On March 27th 1909 Benjamin Francis Webster was born in Kansas City.
Ben Webster was considered as one of the big three of tenors which liked to swing, these players were Coleman Hawkins
which turned out to be his main influence, there was also Lester Young, who had a brutal tone on the sax, but later on ballads he would turn his sound into the most
gentle sound, which would be full of warmth.
Shortly after Violin lessons when Webster was a child, he would learn to learn the basics of piano, (his neighbor Pete
Johnson showed him how the play the blues). Shortly after this Webster was introduced to Budd Johnson, Webster began to learn the basic of jazz from him. At this time Webster played in a young bands, which included at the time Lester young. Webster spent his time playing around with orchestras with people such as Andy Kirk and Cab Calloway. In 1940 Webster was finally given the first tennor place in Duke Ellington's big band and over the years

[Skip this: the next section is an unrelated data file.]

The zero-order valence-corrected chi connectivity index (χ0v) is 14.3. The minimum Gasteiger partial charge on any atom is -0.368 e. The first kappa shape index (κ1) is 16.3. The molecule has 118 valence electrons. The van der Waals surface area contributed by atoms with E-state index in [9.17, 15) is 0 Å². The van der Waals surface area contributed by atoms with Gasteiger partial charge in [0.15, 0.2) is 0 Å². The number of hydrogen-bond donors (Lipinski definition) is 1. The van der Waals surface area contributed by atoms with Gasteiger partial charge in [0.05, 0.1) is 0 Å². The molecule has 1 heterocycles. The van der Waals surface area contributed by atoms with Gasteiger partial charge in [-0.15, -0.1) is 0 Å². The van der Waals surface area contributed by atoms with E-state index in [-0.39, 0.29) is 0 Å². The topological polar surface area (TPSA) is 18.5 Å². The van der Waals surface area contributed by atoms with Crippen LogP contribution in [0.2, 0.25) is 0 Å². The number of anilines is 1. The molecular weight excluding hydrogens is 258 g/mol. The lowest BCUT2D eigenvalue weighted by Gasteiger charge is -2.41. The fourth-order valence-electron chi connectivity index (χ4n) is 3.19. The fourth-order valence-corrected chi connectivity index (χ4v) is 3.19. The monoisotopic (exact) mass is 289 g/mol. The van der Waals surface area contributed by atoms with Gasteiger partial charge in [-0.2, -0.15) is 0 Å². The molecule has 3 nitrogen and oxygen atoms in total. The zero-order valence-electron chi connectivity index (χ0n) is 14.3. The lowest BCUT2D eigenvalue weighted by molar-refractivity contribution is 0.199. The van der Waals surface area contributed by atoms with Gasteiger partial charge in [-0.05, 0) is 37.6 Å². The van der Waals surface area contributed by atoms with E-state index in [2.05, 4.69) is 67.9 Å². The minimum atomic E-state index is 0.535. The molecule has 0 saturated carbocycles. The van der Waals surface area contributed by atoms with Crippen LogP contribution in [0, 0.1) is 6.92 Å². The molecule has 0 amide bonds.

he was on famous recordings such as Cotton Tail and "All to soon", after finishing with Ellington’s band he recorded frequently, which included him as a main man, but also as a sideman.
Ben Webster was well known for using mostly one kind of set up, his sax was a 1938 Paris
"balanced action" model. The mouth piece he was using was a New York Otto Link
as well. Incidently Webster named his sax "Betsy
which is now being held at the The Institute of Jazz Studies at Rutgers University
Ben Webster died September 20, 1973 in Amsterdam.
All are as good as each other, but the last one is in my opinion my favioute, Hawkins and Webster play so well together, their styles so drasticaly different.